Flea Markets

When I think of a flea market, I think of the kind where you have rows of people selling cheap sweatshirts, t-shirts, and second hand DVD’s. The true flea markets of Paris are NOT like that- well, for the record, they do have some rows of that stuff BEFORE you enter the REAL thing. You will have to walk through that part, but THEN, you get to the real stuff. I don’t know why the flea markets are set up the way they are- my experience is with the Marche Aux Puces at the Clignancourt metro (at one end of the “pink” line). One of my husband’s grandmother’s friends had a “stall” there for years selling old records. A “stall” is actually like a small room with three walls and an opening on the alleyway. These alleyways meander around and crisscross each other so it’s easy to get turned around. My advice is that if you see something you REALLY like, then go and negotiate for it right then and take it with you– you may never find your way back again! I bought a beautiful chandelier there- I’m told it’s Vintage 1930’s alabaster from Finland. It was NOT cheap, but it is really beautiful and unique (see below). That’s my other point about these flea markets- many are legitimate antique dealers and what they sell are not cheap knock-offs. There are, of course, a variety of prices and a variety of items, but it’s great fun wandering through and seeing all the old jewelry, buttons, hatpins, clothing, dishes, silver flatware, etc, etc,. When you get off the metro at Clignancourt and emerge into the street, it’s a noisy, bustling crowd, so just make your way through it toward the raised highway (that’s the Peripherique- the road around Paris) and just beyond it is the real Marche Aux Puces. There are several sections and tons of “stalls” so plan to stay for hours and eat up there at one of the cafes. We ended up calling a taxi, when we bought the chandelier, and that’s an easy thing to do if you buy something big. ENJOY!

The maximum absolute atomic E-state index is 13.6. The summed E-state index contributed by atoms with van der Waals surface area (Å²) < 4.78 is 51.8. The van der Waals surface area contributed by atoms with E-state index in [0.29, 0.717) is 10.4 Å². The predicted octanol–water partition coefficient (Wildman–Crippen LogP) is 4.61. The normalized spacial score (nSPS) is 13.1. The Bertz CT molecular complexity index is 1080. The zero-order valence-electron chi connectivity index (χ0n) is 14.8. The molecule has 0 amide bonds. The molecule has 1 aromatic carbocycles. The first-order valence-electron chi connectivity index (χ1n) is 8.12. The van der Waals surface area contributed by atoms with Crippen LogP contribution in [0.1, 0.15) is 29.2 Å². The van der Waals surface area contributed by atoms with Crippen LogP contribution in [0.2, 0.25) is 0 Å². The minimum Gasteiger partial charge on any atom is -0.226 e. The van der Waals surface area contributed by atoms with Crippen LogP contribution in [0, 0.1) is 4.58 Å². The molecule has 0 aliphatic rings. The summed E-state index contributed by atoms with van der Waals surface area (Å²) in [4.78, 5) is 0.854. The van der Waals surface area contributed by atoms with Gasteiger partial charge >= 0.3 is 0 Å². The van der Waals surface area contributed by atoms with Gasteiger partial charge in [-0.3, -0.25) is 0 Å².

2 thoughts on “Flea Markets

  1. While there are several good books about the regular flea markets in Paris, I also recommend Brocabrac (at http://brocabrac.fr), which has an updated list of markets of all kinds. This Saturday, for example, there are more than a dozen, including the AAWE Bazaar (“Toute la tradition d’une braderie à l’Américaine!”) in the 7th, a craft fair and a kid’s clothing market in the 11th, a comic books market in the 13th, Christmas markets in the 16th and 18th, and “The Wonder Vintage Market” in the 19th. Almost any market is a great way to spend a morning in Paris, and Brocabrac makes it easy to find the most interesting. There’s also a brocabrac app for the iPhone, iPad, and iTouch.

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